The causes of low immunity are often due to a number of factors. Aside from cancer treatments and medications that can lead to suppressed immunity, a weakened immune response may be attributed to unhealthy lifestyle factors, such as:

  • Poor diet that does not include enough fruits and vegetables
  • Frequent alcohol consumption
  • Smoking
  • Too much sugar
  • Lack of stress management skills

How to Support or Enhance a Low Immune System

Luckily, it is possible to enhance a lowered immune system with some lifestyle adjustments, and we all have the power to make these changes to become proactive players in our health. Some easy changes include altering the diet to support immunity, using nutritional supplements, adopting a small amount of daily exercise and curbing bad habits like smoking and alcohol consumption.

Incorporating many smaller changes can add up to an overall improvement in overall health and immune response. The following are just a few health promoting lifestyle changes to incorporate if you feel you are experiencing low immunity.

What to do About Low Immunity

Diet is one area where we enjoy the most control. Diet changes may seem daunting at first, but you don’t have to make all the changes at once. While some people do better with a complete overhaul, many find that incorporating small changes is more manageable. Small changes may help you create good habits without too much effort.

For example, abstain from eating restaurant and fast food for a while. Instead, replace your favorite foods with a healthier, homemade version. This allows you to control the amount of sugar and other ingredients that can inhibit immunity. At the same time, making your own foods allows you to use fresh ingredients, which have a higher nutritional value to support a healthier immune response.

Center your meals and snacks around fresh vegetables and fruits, lean proteins and whole grains. Whole foods that are less processed will provide more nutrients, aid your digestive system and support overall health. And since many pathogens end up in the gut, a healthy digestive system is imperative for a healthy immune response.

Exercise can help boost immunity. It increases circulation, which transports more oxygen and nutrients to all areas of your body, increasing the ability of your immune system to work. Increased body temperature as a result of exercise can help the body fight infections, and exercise also reduces stress hormones that can suppress immunity. (1) And it also appears that regular exercise helps increase the activity of cells that keep bacteria and other pathogens at bay. Aim for 30 minutes of moderate exercise, four to five days each week.

Nutritional Supplements are common home remedies for many who are proactively taking charge of their health. Many herbs have been used in traditional healing practices around the world for centuries and still hold true today, for good reason. They help many people feel healthier and more resilient during cold and flu season and, for some, even help shorten the amount of time they experience symptoms when they do get sick.

Some of the nutritional supplements that are used include elderberry, echinacea, goldenseal, zinc and vitamin C. They may be sold in a combination supplement or used individually. Most professional nutritional experts agree that a combination of these along with a healthy diet and plenty of rest are the best way to help boost a weakened immune system.

Hydrate your body for peak health, as our bodies are comprised of mainly water and fluids. Waste is carried out of the body through lymphatic fluid while nutrients are transported to all areas of the body through the circulatory system.

Lymph is the fluid that travels through your lymphatic system, which plays a major role in your immune system. Lymph transports oxygen through the body, helps remove waste materials, and transports white blood cells that neutralize or eliminate pathogens. It is mainly composed of water, and so relies on water intake to fully function. But improper hydration can result in a sluggish lymphatic system, which also means a sluggish immune response.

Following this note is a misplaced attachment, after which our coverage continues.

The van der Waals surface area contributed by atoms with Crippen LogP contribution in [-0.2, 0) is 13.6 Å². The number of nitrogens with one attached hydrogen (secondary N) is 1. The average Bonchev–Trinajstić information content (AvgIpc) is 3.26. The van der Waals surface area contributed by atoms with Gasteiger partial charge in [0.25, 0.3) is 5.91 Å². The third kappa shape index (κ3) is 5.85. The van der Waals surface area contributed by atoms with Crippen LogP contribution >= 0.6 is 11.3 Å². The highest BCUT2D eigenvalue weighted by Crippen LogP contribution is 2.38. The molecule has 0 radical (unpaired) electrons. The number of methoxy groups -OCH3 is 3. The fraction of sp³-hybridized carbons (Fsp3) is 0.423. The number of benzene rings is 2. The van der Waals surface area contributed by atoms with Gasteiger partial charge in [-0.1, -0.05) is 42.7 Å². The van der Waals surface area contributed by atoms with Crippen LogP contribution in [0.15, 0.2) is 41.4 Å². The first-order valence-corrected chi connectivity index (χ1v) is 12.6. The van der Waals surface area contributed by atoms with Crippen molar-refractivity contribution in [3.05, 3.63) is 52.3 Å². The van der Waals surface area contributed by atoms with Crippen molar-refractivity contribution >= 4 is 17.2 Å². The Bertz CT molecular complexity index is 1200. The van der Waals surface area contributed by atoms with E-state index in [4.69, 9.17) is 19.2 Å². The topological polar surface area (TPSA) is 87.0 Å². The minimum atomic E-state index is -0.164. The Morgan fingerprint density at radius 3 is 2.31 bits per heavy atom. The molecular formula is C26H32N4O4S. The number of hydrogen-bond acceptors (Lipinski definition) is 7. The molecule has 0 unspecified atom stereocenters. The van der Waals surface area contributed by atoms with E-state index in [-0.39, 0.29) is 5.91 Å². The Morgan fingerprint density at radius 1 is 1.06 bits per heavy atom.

To ensure you are properly hydrated, aim to drink 25-50% of your body weight in ounces of fresh, pure water. Also eat plenty of fresh fruits and vegetables as they contain their own water and help keep you hydrated while providing necessary electrolytes. For an added boost, try daily exercise as it helps hydrate your body while increasing circulation and improving electrolyte levels.

Stress Management is essential for overall health and proper immune function. Stress causes chemical changes in the body, affecting all facets of health including digestion and metabolism. Some stress is completely normal and natural as the body can readily bounce back into proper homeostasis. But prolonged stress can cause prolonged chemical changes that affect your health in a negative way.

Unchecked stress can alter gut bacteria leading to a lack of beneficial bacteria that is necessary for a healthy immune response. It also diverts blood away from your digestive tract and sends more to the brain and limbs for quick thinking and fleeing. But this further weakens digestion, metabolism and immune response. Lastly, stress puts strain on the circulatory system which can result in a greater risk for coronary heart disease.

To counter stress reactions, use active stress reduction techniques like yoga, meditation or biofeedback. Yoga is used by many for stress relief and exercise. It is said the poses used during a session increases blood flow to certain organs while the practice of controlled breathing is a natural stress reliever. Meditation is widely used to reduce stress and even helps reduce anxiety and panic attacks. (2) Biofeedback is a way to become more aware of your physical responses to stress, possibly allowing you more control over them. (3)

Conclusion

Low immunity is a state that can be improved with healthy lifestyle choices. Fortunately, diet, exercise, proper hydration, nutritional supplements and stress management are all lifestyle factors within your control, and using them to your advantage can help you live and enjoy life while supporting a strong immune system.

References:

1 Exercise and immunity: MedlinePlus Medical Encyclopedia. (2020, February 4). Retrieved February 15, 2020, from https://medlineplus.gov/ency/article/007165.htm

2 Carmody, James & Baer, Ruth. (2008). Relationships between mindfulness practice and levels of mindfulness, medical and psychological symptoms and well-being in a mindfulness-based stress reduction program. Journal of behavioral medicine. 31. 23-33. 10.1007/s10865-007-9130-7.

3 Ratanasiripong P, Kaewboonchoo O, Ratanasiripong N, Hanklang S, Chumchai P. Biofeedback Intervention for Stress, Anxiety, and Depression among Graduate Students in Public Health Nursing. Nurs Res Pract. 2015;2015:160746. doi:10.1155/2015/160746

Cindy Papp

Author

Body Cleanse and Detoxification Specialist with over 22 years experience; BSc in Holistic Nutrition, C.C.T. Colon Hydrotherapist, Cert. Holistic Health Practitioner, Spiritual Guide, Energy Work, Reiki, Author, Holistic Health Researcher

For more information on Cindy visit https://www.springclean-cleanse.com/